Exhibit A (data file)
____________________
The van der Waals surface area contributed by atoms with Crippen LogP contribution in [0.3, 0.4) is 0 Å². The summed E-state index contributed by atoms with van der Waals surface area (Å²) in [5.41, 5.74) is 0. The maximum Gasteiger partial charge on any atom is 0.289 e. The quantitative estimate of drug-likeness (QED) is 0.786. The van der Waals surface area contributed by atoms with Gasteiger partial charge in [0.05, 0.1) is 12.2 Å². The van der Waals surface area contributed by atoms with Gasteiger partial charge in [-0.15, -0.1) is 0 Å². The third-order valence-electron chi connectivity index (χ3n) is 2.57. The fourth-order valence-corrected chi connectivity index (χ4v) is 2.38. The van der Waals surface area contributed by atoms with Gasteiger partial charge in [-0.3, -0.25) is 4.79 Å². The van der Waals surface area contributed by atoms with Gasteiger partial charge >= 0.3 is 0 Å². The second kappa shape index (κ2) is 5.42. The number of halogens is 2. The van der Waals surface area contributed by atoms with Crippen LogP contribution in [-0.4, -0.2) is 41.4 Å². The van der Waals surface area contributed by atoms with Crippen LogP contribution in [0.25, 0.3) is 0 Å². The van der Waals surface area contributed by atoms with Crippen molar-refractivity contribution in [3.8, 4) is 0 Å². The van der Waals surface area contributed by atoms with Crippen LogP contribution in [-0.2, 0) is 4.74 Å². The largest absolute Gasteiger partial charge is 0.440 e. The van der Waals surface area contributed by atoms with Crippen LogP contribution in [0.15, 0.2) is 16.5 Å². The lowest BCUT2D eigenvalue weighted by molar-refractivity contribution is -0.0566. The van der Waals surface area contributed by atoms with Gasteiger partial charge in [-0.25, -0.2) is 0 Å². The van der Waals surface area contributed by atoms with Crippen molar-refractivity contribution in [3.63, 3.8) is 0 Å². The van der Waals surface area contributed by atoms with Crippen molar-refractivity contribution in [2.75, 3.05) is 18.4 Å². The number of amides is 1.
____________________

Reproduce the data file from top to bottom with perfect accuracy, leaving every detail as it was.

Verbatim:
The van der Waals surface area contributed by atoms with Crippen LogP contribution in [0.3, 0.4) is 0 Å². The summed E-state index contributed by atoms with van der Waals surface area (Å²) in [5.41, 5.74) is 0. The maximum Gasteiger partial charge on any atom is 0.289 e. The quantitative estimate of drug-likeness (QED) is 0.786. The van der Waals surface area contributed by atoms with Gasteiger partial charge in [0.05, 0.1) is 12.2 Å². The van der Waals surface area contributed by atoms with Gasteiger partial charge in [-0.15, -0.1) is 0 Å². The third-order valence-electron chi connectivity index (χ3n) is 2.57. The fourth-order valence-corrected chi connectivity index (χ4v) is 2.38. The van der Waals surface area contributed by atoms with Gasteiger partial charge in [-0.3, -0.25) is 4.79 Å². The van der Waals surface area contributed by atoms with Gasteiger partial charge >= 0.3 is 0 Å². The second kappa shape index (κ2) is 5.42. The number of halogens is 2. The van der Waals surface area contributed by atoms with Crippen LogP contribution in [-0.4, -0.2) is 41.4 Å². The van der Waals surface area contributed by atoms with Crippen LogP contribution in [0.25, 0.3) is 0 Å². The van der Waals surface area contributed by atoms with Crippen molar-refractivity contribution in [3.8, 4) is 0 Å². The van der Waals surface area contributed by atoms with Crippen LogP contribution in [-0.2, 0) is 4.74 Å². The largest absolute Gasteiger partial charge is 0.440 e. The van der Waals surface area contributed by atoms with Crippen LogP contribution in [0.15, 0.2) is 16.5 Å². The lowest BCUT2D eigenvalue weighted by molar-refractivity contribution is -0.0566. The van der Waals surface area contributed by atoms with Gasteiger partial charge in [-0.25, -0.2) is 0 Å². The van der Waals surface area contributed by atoms with Crippen molar-refractivity contribution in [3.63, 3.8) is 0 Å². The van der Waals surface area contributed by atoms with Crippen molar-refractivity contribution in [2.75, 3.05) is 18.4 Å². The number of amides is 1.